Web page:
Richard Howell’s concise first show on Friday night at Mr. Tipple’s distilled much of what makes him a Bay Area jazz treasure, while raising once again the question of why he isn’t more widely known.
The North Bay saxophonist and vocalist has performed and recorded with some of the most influential figures in jazz, blues, and R&B, and his style embraces this Black American musical continuum. Opening with McCoy Tyner’s “Walk Spirit, Talk Spirit,” Howell’s quintet played with an incantatory spiritual force that mostly hushed the usually rambunctious San Francisco supper club.
Accompanied by pianist Andy Ostwald, a colleague of Howell’s at Oaktown Jazz Workshops, and bassist Ron Belcher, a prodigious player who’s worked with the saxophonist in various ensembles over three decades, Howell’s thick-toned tenor sax gathered weight and momentum while staying in the middle register.
The straw stirring the intoxicating drink was drummer Elé Howell, the saxophonist’s son, who was home for Thanksgiving from New York, where he works with star players Ravi Coltrane and Chief Xian aTunde Adjuah (formerly Christian Scott). An unflashy musician who addresses the kit with a minimum of motion, Elé is an arresting accompanist who governs the bandstand through polyrhythmic energy rather than volume.
Announced just a few days before the show, violinist Jenny Scheinman rounded out the quintet, and while she’s a relatively recent addition to Howell’s musical circle, she and the saxophonist phrased together like longtime accomplices. On a soul tune where Howell turned sweet-toned crooner, she provided expert lyrical counterpoint (when she wasn’t soloing like a ripsnorting preacher).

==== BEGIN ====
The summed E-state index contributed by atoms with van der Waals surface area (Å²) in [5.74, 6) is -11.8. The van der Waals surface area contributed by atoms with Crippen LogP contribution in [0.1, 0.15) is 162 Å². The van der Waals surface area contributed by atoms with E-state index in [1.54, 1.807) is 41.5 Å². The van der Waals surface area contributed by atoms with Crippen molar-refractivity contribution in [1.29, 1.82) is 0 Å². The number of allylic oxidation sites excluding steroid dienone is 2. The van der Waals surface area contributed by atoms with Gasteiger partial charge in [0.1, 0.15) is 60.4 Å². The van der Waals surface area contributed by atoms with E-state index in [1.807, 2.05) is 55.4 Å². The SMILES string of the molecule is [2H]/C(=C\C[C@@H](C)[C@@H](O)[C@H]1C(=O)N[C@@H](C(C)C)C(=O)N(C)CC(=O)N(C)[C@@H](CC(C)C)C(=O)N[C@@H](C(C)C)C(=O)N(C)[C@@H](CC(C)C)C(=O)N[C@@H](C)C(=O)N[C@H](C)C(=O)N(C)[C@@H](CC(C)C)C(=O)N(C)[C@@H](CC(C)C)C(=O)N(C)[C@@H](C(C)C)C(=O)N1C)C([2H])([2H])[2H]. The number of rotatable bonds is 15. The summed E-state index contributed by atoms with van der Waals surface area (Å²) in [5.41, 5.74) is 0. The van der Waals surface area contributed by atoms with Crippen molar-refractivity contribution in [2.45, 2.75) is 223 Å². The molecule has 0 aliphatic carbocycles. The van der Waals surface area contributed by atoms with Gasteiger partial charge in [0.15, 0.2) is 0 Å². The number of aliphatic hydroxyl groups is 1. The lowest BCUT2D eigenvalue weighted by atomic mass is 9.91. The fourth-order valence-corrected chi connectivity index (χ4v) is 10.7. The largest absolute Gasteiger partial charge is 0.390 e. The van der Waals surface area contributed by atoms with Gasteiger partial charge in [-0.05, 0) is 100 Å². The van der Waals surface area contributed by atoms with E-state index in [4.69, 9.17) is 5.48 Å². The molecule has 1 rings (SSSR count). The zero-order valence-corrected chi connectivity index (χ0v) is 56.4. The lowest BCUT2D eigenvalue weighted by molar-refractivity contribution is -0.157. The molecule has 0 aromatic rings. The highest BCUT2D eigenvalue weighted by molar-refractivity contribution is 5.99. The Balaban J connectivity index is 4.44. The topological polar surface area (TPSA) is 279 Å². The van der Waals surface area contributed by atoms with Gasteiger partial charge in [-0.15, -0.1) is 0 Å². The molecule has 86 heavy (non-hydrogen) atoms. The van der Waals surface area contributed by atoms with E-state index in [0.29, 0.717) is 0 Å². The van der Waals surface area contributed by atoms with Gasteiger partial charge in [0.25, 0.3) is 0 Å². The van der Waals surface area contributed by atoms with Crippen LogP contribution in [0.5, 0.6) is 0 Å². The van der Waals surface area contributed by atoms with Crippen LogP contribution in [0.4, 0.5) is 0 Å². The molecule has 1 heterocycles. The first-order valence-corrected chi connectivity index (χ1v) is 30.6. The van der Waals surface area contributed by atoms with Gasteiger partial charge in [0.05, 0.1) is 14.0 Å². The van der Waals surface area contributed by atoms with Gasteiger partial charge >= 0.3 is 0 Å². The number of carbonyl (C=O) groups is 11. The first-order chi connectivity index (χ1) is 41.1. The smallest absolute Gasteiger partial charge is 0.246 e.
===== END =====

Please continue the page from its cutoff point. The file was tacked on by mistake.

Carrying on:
Moving to soprano sax, Howell played an extended version of Wayne Shorter’s rarely covered “Beauty and the Beast” (from Shorter’s classic 1975 collaboration with Milton Nascimento, Native Dancer). It’s a tricky instrument that can sound overly sweet or slightly sour in the wrong hands, but Howell “sings” through the horn, and his soprano tone echoed his pure falsetto on the previous piece.
While one set isn’t enough time to reveal the entire range of this multitudinous musician, Howell gave an enthralling glimpse of an artist in full.
And he wasn’t the only one. Scheinman was also part of the group that played the early shows at Mr. Tipple’s on Friday. Alto saxophonist Beth Schenck’s quartet offered a very different kind of instrumental blend, with the inveterately inventive drummer Jordan Glenn and Matt Wrobel on (mostly acoustic) guitar.
Three-fourths of the chamber jazz ensemble House of Faern (which features pianist John Wood rather than Glenn), the quartet explored some similar folk-jazz territory but with more rhythmic urgency, touching on bluegrass, Gypsy swing, and angular post-bop funk. Whether playing unison with Schenck’s light, luminous alto or Howell’s burly, keening tenor, Scheinman accentuated and expanded their narratives.
The bigger story is that it was possible to catch two singular bands at one venue the same night. San Francisco may have lost some of its luster recently, but when it comes to music, the city hasn’t lost its capacity to delight and amaze.